Not sure what book to pick up next? K.O. Lee Aberdeen Public Library’s Assistant Director Cara Perrion has got you covered. Whether you’re an avid reader or picking up a book for the first time in years, these picks will help readers of all ages find the next adventure to get lost in.
The Covenant of Water by Abraham Verghese
“What defines a family isn’t blood but the secrets they share” is one of the many quotable lines from Abraham Verghese’s latest novel, The Covenant of Water. This epic tale is set in Kerala on South India’s tropical Malabar Coast and spans three generations of family as they struggle to keep traditions without revealing secrets from the past. Verghese artistically layers the storylines and intertwines characters, creating a theatrical experience for the reader. Along with the themes of tradition, grief, love, legacy, and the gift of sacrifice, this story also explores topics such as colonialism, addiction, and discrimination. Reading this descriptive novel is deeply informative as well as culturally enriching. Inspired by people and places in his own life, Verghese elevates the geography and the people of Kerala and pays homage to past generations who struggled for a better life for future generations. This is a long epic tale that is more than a story — it’s a work of art.
The Wager: A Tale of Shipwreck, Mutiny, and Murder by David Grann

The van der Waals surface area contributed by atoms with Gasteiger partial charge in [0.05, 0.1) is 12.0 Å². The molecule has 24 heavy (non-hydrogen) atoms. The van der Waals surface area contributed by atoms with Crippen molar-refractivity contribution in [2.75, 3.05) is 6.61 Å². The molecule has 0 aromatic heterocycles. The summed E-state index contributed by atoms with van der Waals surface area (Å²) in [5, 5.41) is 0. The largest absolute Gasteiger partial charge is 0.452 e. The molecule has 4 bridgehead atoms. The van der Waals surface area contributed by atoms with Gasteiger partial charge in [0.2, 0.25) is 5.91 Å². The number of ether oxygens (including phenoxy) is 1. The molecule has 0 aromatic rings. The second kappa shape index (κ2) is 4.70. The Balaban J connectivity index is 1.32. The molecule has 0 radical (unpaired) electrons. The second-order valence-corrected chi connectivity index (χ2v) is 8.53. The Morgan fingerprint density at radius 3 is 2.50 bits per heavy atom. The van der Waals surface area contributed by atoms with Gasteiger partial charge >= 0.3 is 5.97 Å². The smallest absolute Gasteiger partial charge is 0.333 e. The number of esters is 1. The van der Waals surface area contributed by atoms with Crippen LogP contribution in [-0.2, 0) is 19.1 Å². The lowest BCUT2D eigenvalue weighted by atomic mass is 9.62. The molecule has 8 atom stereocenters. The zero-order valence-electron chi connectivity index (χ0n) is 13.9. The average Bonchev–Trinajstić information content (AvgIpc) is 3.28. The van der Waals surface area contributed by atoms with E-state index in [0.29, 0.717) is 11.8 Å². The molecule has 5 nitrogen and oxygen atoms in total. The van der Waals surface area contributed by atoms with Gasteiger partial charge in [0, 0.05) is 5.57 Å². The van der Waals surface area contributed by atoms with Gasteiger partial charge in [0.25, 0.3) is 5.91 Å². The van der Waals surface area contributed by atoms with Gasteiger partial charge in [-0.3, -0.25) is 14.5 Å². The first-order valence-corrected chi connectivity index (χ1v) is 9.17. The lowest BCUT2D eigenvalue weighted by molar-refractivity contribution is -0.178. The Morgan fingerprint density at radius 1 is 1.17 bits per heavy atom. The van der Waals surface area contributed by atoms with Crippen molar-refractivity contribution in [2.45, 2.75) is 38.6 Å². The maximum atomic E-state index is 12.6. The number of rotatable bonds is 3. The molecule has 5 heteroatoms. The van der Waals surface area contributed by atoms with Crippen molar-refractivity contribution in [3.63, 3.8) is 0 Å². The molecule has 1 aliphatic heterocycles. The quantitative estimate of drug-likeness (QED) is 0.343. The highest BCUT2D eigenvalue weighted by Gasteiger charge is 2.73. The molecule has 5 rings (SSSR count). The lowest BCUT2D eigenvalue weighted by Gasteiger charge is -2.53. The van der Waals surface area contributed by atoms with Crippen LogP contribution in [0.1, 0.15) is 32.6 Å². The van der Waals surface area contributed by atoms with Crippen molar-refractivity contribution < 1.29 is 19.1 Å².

The Wager: A Tale of Shipwreck, Mutiny, and Murder by David Grann is one of the best in the narrative nonfiction genre, which basically means it’s a well-researched nonfiction that is written as if it’s a fictional tale. Grann’s latest work is a maritime scandal filled with chilling characters motivated by greed and survival. What is different from other historical nonfiction is that Grann doesn’t just give you the details of events, he also describes the human behavior and emotion behind the events. This book is based on the British war vessel HMS The Wager that was sent on a secret mission to capture a Spanish “treasure-filled galleon” and claim the riches for England. Through bad leadership and life-threatening storms this mission failed, leaving over 30 castaways marooned for months off the coast of Patagonia. The near-starved crew built a new flimsy vessel and sailed over 2500 miles of stormy seas to finally reach civilization. They were seen as war heroes until six months later, when another group of the marooned crew showed up and their stories did not match. This is where mystery and murder come into the story. Grann gives us historical information with the zest of a courtroom drama. He keeps the story moving at a fast pace as it is filled with deception, murder, and tyranny. The reader will notice there is a subtle hint of questioning the worth of “empire” and the ravages of “colonialism” that will keep you thinking about this book long after the last page. This book is filled with action and drama and will challenge the stereotype of the historical nonfiction genre. //